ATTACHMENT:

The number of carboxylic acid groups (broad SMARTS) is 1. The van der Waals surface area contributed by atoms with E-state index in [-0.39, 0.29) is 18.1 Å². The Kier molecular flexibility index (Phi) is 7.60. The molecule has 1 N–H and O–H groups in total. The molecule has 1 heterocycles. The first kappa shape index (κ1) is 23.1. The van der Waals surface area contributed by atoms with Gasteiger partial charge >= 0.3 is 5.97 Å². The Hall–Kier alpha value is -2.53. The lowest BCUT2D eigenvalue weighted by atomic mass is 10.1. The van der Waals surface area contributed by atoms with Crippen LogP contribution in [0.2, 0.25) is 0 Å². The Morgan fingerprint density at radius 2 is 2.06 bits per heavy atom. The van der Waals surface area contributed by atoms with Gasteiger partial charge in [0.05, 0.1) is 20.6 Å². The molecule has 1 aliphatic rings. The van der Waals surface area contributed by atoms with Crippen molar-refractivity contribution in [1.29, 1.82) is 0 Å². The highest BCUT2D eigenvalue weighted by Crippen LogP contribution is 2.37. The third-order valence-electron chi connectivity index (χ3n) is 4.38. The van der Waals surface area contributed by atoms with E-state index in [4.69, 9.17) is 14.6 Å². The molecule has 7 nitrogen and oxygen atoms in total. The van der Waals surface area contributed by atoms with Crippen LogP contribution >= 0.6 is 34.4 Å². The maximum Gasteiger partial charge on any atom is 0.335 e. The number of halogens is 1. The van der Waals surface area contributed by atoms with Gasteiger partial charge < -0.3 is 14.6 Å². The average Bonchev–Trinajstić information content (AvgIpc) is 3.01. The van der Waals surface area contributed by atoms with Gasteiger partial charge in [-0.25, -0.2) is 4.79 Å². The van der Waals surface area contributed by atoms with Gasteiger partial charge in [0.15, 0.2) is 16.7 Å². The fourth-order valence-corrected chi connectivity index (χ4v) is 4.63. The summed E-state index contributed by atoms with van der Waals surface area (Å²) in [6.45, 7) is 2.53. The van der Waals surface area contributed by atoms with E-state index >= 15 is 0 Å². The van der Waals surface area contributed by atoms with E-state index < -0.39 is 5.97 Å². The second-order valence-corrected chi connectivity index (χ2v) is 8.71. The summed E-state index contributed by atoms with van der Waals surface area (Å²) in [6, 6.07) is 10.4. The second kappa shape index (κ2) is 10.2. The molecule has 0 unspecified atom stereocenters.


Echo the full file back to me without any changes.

The number of carboxylic acid groups (broad SMARTS) is 1. The van der Waals surface area contributed by atoms with E-state index in [-0.39, 0.29) is 18.1 Å². The Kier molecular flexibility index (Phi) is 7.60. The molecule has 1 N–H and O–H groups in total. The molecule has 1 heterocycles. The first kappa shape index (κ1) is 23.1. The van der Waals surface area contributed by atoms with Gasteiger partial charge >= 0.3 is 5.97 Å². The Hall–Kier alpha value is -2.53. The lowest BCUT2D eigenvalue weighted by atomic mass is 10.1. The van der Waals surface area contributed by atoms with Crippen LogP contribution in [0.2, 0.25) is 0 Å². The Morgan fingerprint density at radius 2 is 2.06 bits per heavy atom. The van der Waals surface area contributed by atoms with Gasteiger partial charge in [0.05, 0.1) is 20.6 Å². The molecule has 1 aliphatic rings. The van der Waals surface area contributed by atoms with Crippen molar-refractivity contribution in [1.29, 1.82) is 0 Å². The highest BCUT2D eigenvalue weighted by Crippen LogP contribution is 2.37. The third-order valence-electron chi connectivity index (χ3n) is 4.38. The van der Waals surface area contributed by atoms with E-state index in [4.69, 9.17) is 14.6 Å². The molecule has 7 nitrogen and oxygen atoms in total. The van der Waals surface area contributed by atoms with Crippen LogP contribution >= 0.6 is 34.4 Å². The maximum Gasteiger partial charge on any atom is 0.335 e. The number of halogens is 1. The van der Waals surface area contributed by atoms with Gasteiger partial charge < -0.3 is 14.6 Å². The average Bonchev–Trinajstić information content (AvgIpc) is 3.01. The van der Waals surface area contributed by atoms with Gasteiger partial charge in [-0.25, -0.2) is 4.79 Å². The van der Waals surface area contributed by atoms with Gasteiger partial charge in [0.15, 0.2) is 16.7 Å². The fourth-order valence-corrected chi connectivity index (χ4v) is 4.63. The summed E-state index contributed by atoms with van der Waals surface area (Å²) in [6.45, 7) is 2.53. The van der Waals surface area contributed by atoms with E-state index >= 15 is 0 Å². The van der Waals surface area contributed by atoms with E-state index < -0.39 is 5.97 Å². The second-order valence-corrected chi connectivity index (χ2v) is 8.71. The summed E-state index contributed by atoms with van der Waals surface area (Å²) in [6, 6.07) is 10.4. The second kappa shape index (κ2) is 10.2. The molecule has 0 unspecified atom stereocenters.